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Charles "Chic" Murray (6 November 1919 - 29 January 1985) was a comedian and actor. He was born Charles Thomas McKinnon Murray in Greenock, Inverclyde, Scotland.

He appeared in various roles on British television and film, notably in the 1967 version of Casino Royale; and he portrayed Bill Shankly in a musical. In 2005, Murray was named in The Comedian's Comedian.

Contents

Life and career

Chic Murray began an apprenticeship in engineering at Kincaid's shipyard in 1934, whilst employing his musical talents in amateur groups such as "The Whinhillbillies" and "Chic and His Chicks". He formed a double-act with his wife, Maidie Dickson. Billed as "The Tall Droll with the Small Doll" (and also as "Maidie and Murray") their combination of jokes and songs made them a popular attraction on television and in theatres throughout the country. She was 4'11" tall and he was 6' 3" tall. The peak of their success was in 1956 when they were selected to appear in the Royal Variety Show at the London Palladium, but because of the Suez Crisis, this show was cancelled.

Later, working as a solo act, with a forbidding expression and omnipresent "bunnet", Chic offered a comic vision of the world that was absurd, surreal and absolutely unique. One example of this was the BBC Scotland series of the early 70s "Chic's Chat", where his version of acting as DJ for the (occasional) records he played was unquestionably unique. The show also featured hilarious and surreal dialogues with a "man at the window" of his studio - played by Willie Joss - who invariably referred to Murray by the name of "Chips". Another was his eccentrically decorated Hotel in the Bruntsfield area of Edinburgh, which did not outlive the 70s.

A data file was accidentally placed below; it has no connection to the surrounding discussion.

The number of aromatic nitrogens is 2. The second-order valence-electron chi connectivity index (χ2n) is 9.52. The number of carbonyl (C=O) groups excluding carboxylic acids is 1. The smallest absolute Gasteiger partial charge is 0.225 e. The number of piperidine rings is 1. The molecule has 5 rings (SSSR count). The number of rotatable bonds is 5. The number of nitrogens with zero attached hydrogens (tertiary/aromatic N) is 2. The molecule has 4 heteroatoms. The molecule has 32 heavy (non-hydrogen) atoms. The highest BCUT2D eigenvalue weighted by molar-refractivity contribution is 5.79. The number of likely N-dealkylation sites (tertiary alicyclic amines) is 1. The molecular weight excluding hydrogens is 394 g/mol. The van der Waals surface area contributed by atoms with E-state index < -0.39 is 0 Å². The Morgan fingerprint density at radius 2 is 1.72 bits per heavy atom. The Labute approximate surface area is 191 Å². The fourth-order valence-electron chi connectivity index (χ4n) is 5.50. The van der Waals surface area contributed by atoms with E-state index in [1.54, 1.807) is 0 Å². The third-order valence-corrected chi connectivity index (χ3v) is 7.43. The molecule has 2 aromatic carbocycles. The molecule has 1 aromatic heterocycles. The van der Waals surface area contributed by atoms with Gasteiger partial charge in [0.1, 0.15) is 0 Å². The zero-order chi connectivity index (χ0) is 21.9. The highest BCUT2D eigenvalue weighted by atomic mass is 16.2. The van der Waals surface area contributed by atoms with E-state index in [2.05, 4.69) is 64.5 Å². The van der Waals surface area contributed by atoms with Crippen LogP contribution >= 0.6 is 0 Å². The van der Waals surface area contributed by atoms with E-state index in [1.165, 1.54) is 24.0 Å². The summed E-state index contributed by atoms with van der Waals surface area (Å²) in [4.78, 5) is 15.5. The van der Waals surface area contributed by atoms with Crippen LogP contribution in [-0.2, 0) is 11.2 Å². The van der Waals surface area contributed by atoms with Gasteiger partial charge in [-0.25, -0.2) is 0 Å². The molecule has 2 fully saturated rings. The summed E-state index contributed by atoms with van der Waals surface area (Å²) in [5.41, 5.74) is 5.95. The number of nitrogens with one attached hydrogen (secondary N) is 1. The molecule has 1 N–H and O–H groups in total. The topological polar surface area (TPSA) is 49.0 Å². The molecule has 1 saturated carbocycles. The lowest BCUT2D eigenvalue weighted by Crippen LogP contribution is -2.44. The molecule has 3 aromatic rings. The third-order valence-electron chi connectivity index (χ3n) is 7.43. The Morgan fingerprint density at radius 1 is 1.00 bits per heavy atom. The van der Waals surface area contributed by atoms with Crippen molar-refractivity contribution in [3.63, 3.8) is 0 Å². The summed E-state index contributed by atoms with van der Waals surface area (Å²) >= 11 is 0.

Much-mimicked and much-loved by his fellow professionals, he acted in films such as Casino Royale (1967) and Gregory's Girl (1980) (in which he played a Scottish secondary school headmaster). He also played Liverpool Football Club manager Bill Shankly in the musical play You'll Never Walk Alone. Just prior to the show opening, Murray claimed to have telephoned the switchboard at Anfield using his Shankly voice, causing the receptionist - who had worked there in the Shankly years - to burst into tears on hearing the great man's voice once more. (1984). Murray also appeared in a cameo role in a few episodes of STV's soap Take The High Road as an itinerant poacher (1984) and alongside Judi Dench in Saigon: Year of the Cat (1983). He died in Edinburgh in 1985 at the age of sixty-five.

Legacy

  • In 2005, Murray was named in The Comedian's Comedian, a poll where comedians chose their own favourite or most influential comedian.
  • Neither Here Nor There is a BBC Radio 2 programme about Murray's life, originally broadcast in August 2007.

Further reading

Robbie Grigor, Just Daft: The Chic Murray Story (Birlinn) 2008 ISBN 1-84158-755-9

Andrew Yule, The Best Way to Walk: The Chic Murray Story (Mainstream Publishing) 1989 ISBN 1-85158-218-5

Andrew Yule, The Best Way to Laugh: The Chic Murray Bumper Fun Book (Corgi) 1991 ISBN 0-552-13854-1

External links

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